Multiple sclerosis (MS) is a disease that affects the myelin sheath that surrounds nerves in the human body.
As the myelin sheath is progressively damaged and destroyed by MS, nerve function is compromised, eventually leading to debilitating conditions such as irreversible muscle weakness and paralysis. MS is thought to be an autoimmune disorder, meaning that the body’s own immune system attacks the myelin, but researchers still have significant work to do to fully understand the causes of this disease.
MS has a reputation for being a disease of youth; MS typically initially presents in men and women between the ages of 20 and 40 and was thought to take a significant toll on life expectancy. Improvements in multiple sclerosis care as well as a greater understanding that life expectancy reductions are due to complications from MS rather than the MS itself are raising important questions about aging with MS.
Patients’ experiences with MS are varied; the progression of the disease is as unique as the patient. That said, four general disease courses, also called types or phenotypes, have been identified to classify patients with MS.
Patients carry a diagnosis of CIS when they have experienced one isolated episode of neurologic symptoms that has lasted a minimum of 24 hours. The neurologic episode in patients with CIS is caused by inflammation or demyelination of the nerve sheath and isn’t associated with any other disease or infection. As the name suggests, CIS is often an isolated incident that does not lead to MS. However, CIS has a high chance of progressing to MS when the neurologic symptoms are accompanied by the presence of active brain lesions or by evidence of past brain lesions, visible via MRI. If MS is determined to be a high risk, patients with CIS may begin a treatment regimen designed to delay or prevent the onset of MS.
RRMS is the most common course for MS patients; approximately 85% of MS patients are initially diagnosed with RRMS. RRMS patients experience clearly defined attacks of neurologic symptoms, called relapses, when myelin layers are attacked and damaged by inflammatory cells. These relapses are followed by periods of partial or full recovery, called remissions. During a remission, the disease doesn’t progress; symptoms may continue or disappear, but the disease itself doesn’t worsen or get better.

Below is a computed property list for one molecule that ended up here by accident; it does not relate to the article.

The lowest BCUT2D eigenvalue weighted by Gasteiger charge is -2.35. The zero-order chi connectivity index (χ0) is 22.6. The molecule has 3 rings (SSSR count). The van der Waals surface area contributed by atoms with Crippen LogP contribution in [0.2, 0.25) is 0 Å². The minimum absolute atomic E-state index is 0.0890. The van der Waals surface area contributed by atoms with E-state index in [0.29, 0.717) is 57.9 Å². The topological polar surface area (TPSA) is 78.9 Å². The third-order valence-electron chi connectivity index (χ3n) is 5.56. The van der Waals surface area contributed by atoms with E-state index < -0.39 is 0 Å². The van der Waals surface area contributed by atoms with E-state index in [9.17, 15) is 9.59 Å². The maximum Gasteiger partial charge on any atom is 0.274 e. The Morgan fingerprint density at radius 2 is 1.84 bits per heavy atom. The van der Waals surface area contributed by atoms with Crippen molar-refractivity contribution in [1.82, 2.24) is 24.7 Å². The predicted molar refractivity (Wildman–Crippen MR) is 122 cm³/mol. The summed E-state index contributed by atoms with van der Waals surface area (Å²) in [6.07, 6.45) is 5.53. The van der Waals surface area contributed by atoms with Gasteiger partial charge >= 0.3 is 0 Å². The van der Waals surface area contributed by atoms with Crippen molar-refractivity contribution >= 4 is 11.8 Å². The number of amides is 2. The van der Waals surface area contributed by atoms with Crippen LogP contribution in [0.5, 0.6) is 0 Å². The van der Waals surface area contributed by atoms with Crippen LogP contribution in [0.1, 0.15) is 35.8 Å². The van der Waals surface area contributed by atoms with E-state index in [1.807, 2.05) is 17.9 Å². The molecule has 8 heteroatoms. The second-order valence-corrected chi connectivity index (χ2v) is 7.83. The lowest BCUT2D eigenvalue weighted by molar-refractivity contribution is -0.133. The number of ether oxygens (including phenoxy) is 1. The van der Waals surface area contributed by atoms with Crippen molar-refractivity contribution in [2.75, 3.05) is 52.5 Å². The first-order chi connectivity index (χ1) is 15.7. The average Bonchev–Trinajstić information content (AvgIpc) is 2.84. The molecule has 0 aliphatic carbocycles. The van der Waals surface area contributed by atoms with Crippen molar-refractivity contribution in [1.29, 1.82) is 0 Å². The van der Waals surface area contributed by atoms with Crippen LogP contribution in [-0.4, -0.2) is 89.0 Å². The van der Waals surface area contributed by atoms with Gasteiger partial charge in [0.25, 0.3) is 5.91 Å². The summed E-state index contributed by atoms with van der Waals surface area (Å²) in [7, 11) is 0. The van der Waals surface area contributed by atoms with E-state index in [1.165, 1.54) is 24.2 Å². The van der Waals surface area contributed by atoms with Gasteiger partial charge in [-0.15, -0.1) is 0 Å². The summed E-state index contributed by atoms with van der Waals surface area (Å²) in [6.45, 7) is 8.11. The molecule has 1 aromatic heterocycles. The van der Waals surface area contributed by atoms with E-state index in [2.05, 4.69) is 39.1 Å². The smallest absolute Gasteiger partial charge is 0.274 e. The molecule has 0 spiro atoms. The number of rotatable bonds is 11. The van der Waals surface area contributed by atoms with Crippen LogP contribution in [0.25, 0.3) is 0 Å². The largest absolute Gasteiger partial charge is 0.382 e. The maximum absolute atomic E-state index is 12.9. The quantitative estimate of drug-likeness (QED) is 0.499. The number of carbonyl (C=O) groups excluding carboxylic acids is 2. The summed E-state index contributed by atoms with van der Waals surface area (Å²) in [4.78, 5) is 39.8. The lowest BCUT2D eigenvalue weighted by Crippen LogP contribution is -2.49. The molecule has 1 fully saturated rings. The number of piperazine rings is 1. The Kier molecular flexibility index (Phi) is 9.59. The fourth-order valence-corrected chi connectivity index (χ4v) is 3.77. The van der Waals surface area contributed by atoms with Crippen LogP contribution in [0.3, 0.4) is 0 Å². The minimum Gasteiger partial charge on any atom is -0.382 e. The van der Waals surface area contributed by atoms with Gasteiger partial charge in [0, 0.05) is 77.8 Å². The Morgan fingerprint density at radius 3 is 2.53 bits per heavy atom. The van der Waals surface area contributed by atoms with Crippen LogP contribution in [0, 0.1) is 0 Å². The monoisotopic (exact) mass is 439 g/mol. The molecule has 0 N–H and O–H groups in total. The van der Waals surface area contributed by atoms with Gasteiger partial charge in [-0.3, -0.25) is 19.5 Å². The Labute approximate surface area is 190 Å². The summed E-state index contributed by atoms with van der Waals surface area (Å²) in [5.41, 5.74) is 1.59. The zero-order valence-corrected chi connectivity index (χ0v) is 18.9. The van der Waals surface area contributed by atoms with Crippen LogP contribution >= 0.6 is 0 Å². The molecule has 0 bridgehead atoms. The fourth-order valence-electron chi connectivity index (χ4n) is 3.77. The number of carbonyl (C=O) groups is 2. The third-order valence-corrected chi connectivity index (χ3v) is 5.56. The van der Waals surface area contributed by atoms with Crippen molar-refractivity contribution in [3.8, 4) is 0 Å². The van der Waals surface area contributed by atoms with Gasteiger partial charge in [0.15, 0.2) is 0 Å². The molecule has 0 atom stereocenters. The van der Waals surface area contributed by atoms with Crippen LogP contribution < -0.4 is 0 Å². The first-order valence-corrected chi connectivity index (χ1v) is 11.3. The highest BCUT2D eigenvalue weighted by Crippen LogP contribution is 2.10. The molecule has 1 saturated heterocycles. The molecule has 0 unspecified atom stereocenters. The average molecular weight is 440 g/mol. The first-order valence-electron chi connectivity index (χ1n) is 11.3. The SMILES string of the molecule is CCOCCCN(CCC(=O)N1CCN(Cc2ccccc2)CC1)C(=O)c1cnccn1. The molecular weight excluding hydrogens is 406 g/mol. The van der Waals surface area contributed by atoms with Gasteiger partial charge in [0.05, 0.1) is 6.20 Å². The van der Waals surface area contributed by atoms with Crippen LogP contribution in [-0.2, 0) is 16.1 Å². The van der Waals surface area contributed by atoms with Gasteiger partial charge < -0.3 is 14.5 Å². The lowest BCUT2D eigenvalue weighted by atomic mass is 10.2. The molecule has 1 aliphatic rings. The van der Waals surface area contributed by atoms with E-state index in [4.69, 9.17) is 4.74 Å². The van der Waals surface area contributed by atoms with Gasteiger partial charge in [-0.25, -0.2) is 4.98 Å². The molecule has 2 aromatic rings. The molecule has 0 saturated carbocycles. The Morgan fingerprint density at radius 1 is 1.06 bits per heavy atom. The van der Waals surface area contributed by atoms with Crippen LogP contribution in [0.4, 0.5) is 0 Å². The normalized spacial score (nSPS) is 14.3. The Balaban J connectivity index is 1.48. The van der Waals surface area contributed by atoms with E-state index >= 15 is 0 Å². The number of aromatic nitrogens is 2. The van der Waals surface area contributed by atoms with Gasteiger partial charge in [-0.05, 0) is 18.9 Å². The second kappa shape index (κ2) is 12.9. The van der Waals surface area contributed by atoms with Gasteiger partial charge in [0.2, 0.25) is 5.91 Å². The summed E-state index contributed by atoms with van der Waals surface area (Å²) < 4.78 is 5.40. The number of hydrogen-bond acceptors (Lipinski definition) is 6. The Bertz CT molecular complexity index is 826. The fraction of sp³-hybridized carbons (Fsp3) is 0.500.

RRMS patients can also be classified as active, not active, or worsening, depending upon relapses, new MRI activity, or an increase in disability over time. These characterizations are important because they assist caregivers in evaluating and designing treatment programs.
SPMS is generally considered to be a second phase of MS; it follows an initial diagnosis of RRMS. Patients progress from RRMS to SPMS as their disease moves from the inflammation seen in RRMS to more significant nerve damage or loss. Patients with SPMS experience a progressive worsening of neurologic function. SPMS patients can further be classified as active, not active, progressing, or not progressing.
PPMS stands alone and outside of the CIS, RRMS, SPMS progression seen in the majority of MS patients. PPMS patients, about 15% of all MS patients, experience degenerating neurologic function without any early relapses or remissions. Patients with PPMS have fewer brain lesions than patients with RRMS, but they have more lesions in the spinal cord. PPMS lesions contain fewer inflammatory cells than RRMS lesions, making the condition more difficult to diagnose and treat. PPMS patients experience far more mobility problems than other MS patients. PPMS patients can also be classified as active, not active, progressing, or not progressing.
MS treatment begins early in the disease and lasts a lifetime. Patients and health care providers work closely together to manage the disease and maintain quality of life. Treatments for all types of MS include a patient-specific combination of medications prescribed for three general purposes:
MS is a degenerative, incurable disease; by the time the patient reaches their senior years, it’s likely that irreversible muscle weakness, paralysis, and other debilitating conditions are present. Aging MS patients and their caregivers must consider comorbidities, cognitive changes, emotional changes, self-care, and end-of-life planning. Many of the symptoms experienced by MS patients are also experienced by normally aging individuals. For example, it’s normal to suffer fatigue, loss of muscle strength, changes in optical acuity, and cognitive changes with age; MS exacerbates these issues and makes life more challenging. It can also be difficult to distinguish between symptoms of age, symptoms of MS, or symptoms that arise as a side effect of medications. In addition, older MS patients report significant limitations in most areas of self-care, including bathing, toileting, and getting around the house. Transportation, nutrition, exercise, and maintaining good mental health are also exceptionally difficult.
All this means that senior MS patients require specialized care. These older adults are likely struggling with multiple chronic conditions associated with aging and MS. Medication management is a significant issue; coordinating multiple medications at different times throughout the day is a critical task. In addition, self-care assistance, attention to mental health, help with physical therapy, and palliative care should also be part of a long-term care program for aging MS patients. The caregivers at 24 Hour Home Care have specialized training in MS care for seniors; our caregivers understand the complexity of aging with MS and are prepared to offer expert assistance. With our help, seniors living with MS can live in their own home and maintain their quality of life for as long as possible. Call 800-522-1516 today to learn more about our in-home MS care services.
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